Up next is Adam Green’s utterly fantastic The Diary of Anne Frankenstein. Shot in black and white, and with a distinct Mel Brooks feel, this one sees Adolf Hitler (Joel David Moore) and his Nazi goons discover and kill Anne Frankenstein (no, not Anne Frank!) and her family in their attic hidey-hole. From them he obtains the diary of their grandfather – the late, great Victor Frankenstein! Using the knowledge therein, he creates his own very Jewish creature – the Meshugganuh (Hodder). As expected, things go fatally wrong for poor old Hitler as his monster goes on the rampage.
Shot with an entirely German-speaking cast save for Moore and Hodder, Green’s film is an exercise in pure bad taste and one of the most screamingly hilarious pieces of film you’ll see all year. The gags, both visual and spoken, come thick, fast, and frequently – increasing in rapid delivery as the ending approaches. Laugh out loud moments include a stuntman’s suddenly changing race (and his reaction to falling on a table before the film cuts away too late), and the Meshugganuh literally walking out and around the sets to locate the cowering Hitler. Speaking of Hitler, having been given no written lines to learn, and not understanding a word of German, Moore is forced to make up his own stream-of-consciousness rambling as dialogue and make it sound like he is speaking German. The sheer randomness of some of the things he comes out with (“Boba Fett!”, “Osh Kosh Begosh!”) almost guarantee repeat viewings of The Diary of Anne Frankenstein will remain consistently rewarding as you pick them out – a good thing as you’ll be fighting the temptation to watch it again just as soon as the final shot fades out. A tighter beast than in the previous Preview Cut, this is magnificent stuff — off the charts in entertainment value, and easily the best of the entire Chillerama lot.
As we move back into Lynch’s wraparound segment, the audience is treated to another quick short from the man that isn’t mentioned anywhere but inside Chillerama – the scatological Deathecation. Introduced by its fictional director, Fernando Phagabeefy, as the most horrifying piece of filmmaking ever conceived, Deathecation is guaranteed to harness the power of brown noise and, quite literally, scare the shit out of you. Only glimpsed for a few minutes before the climax of Zom-B-Movie kicks in, Deathecation is an absolute shitfest. Literally. There’s shit everywhere: Flying out of people’s asses, hitting against walls, flying around with seemingly malicious intent and rotating glibly against pastel backgrounds. Childish, puerile, yet utterly brilliant, it feels birthed from the same stables of bodily function comedy geniuses Trey Parker and Matt Stone. You’ll want Deathecation playing on a loop at the background to all of your drunken parties, and having it fall in straight after the laugh riot that was Green’s entry leaves little room to catch your breath.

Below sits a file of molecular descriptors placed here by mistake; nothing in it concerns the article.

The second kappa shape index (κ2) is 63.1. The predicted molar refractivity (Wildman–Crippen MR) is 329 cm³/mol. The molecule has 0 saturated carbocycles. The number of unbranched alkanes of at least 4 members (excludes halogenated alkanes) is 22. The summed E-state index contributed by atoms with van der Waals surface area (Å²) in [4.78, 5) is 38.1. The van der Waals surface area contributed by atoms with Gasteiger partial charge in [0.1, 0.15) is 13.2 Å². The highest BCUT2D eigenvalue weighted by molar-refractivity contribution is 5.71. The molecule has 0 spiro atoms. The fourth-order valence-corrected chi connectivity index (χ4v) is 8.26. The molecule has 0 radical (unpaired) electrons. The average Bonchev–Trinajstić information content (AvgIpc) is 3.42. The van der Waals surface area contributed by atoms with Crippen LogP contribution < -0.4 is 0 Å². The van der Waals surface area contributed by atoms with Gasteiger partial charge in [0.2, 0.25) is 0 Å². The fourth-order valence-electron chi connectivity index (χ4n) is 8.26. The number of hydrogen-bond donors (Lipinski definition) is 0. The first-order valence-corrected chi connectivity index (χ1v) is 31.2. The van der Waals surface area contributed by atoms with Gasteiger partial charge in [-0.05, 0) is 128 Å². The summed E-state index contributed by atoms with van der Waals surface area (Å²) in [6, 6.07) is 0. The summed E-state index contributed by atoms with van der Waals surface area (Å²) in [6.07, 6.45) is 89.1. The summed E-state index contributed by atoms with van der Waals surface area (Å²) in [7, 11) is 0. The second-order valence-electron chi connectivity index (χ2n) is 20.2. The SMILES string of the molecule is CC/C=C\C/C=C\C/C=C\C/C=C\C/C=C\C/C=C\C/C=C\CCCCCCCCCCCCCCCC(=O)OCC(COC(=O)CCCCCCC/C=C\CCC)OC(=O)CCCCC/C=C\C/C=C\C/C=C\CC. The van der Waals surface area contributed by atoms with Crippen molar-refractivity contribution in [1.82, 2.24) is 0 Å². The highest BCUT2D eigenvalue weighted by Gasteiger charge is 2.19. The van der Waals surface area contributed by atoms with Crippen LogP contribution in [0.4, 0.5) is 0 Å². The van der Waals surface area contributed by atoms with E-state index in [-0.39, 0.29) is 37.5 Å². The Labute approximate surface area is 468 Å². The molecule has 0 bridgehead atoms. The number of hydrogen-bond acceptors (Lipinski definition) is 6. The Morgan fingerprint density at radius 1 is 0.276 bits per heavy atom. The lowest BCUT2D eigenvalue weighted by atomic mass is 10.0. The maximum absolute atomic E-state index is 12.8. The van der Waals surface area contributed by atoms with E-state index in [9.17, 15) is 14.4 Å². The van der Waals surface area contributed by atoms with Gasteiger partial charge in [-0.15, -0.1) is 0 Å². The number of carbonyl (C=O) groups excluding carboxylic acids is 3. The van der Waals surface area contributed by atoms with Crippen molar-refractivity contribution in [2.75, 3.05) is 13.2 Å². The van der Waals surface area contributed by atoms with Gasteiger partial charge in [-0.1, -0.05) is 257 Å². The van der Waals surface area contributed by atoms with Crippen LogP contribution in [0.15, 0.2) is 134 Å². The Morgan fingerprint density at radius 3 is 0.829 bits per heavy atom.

So with the screening of Deathecation rudely interrupted by a zombie outbreak, the punters find themselves fighting for their lives and virginity against a rampaging mob of neon blood and cum spurting rape zombies. Not only mutilating their victims, but fucking them in every natural and torn-open orifice, Zom-B-Movie caps off in grand style. Fluids abound, and when the beleaguered Kaufman unleashes his arsenal of hidden weapons to go out like a hero, it truly feels like the entirety of Chillerama going out with a bang. Lynch’s piece isn’t perfect, though – the knowing excess and flippant attitude remove the sense of threat to such a degree that any layer of horror remains difficult to locate, and the climactic orgy of zombie rape and murder nearly finds itself lost amidst a sea of quick cuts and rushed urgency. A better look at some of the admittedly hilarious sexual situations taking place in these shots would have been appreciated.
It’s not perfect by any means, but as a piece of cinematic subversion Chillerama is right on the mark – something that has to be seen to be believed. Interestingly, for the most part it succeeds as a parody or loving lampoonery of the type of grindhouse flicks that populated the golden era of the drive-in rather than the direct emulation it purports to be: a tonal criticism that may find those expecting films quite literally akin to those from the era being sorely disappointed. For complete enjoyment Chillerama also demands a certain frame of mind (read: intoxicated), and the appeal will most certainly be lost on many. Solo viewings will likely prove underwhelming, but a wild success on the party circuit is absolutely assured. For Rifkin, Sullivan, Green and Lynch, then, it’s Mission Accomplished!
3 1/2 out of 5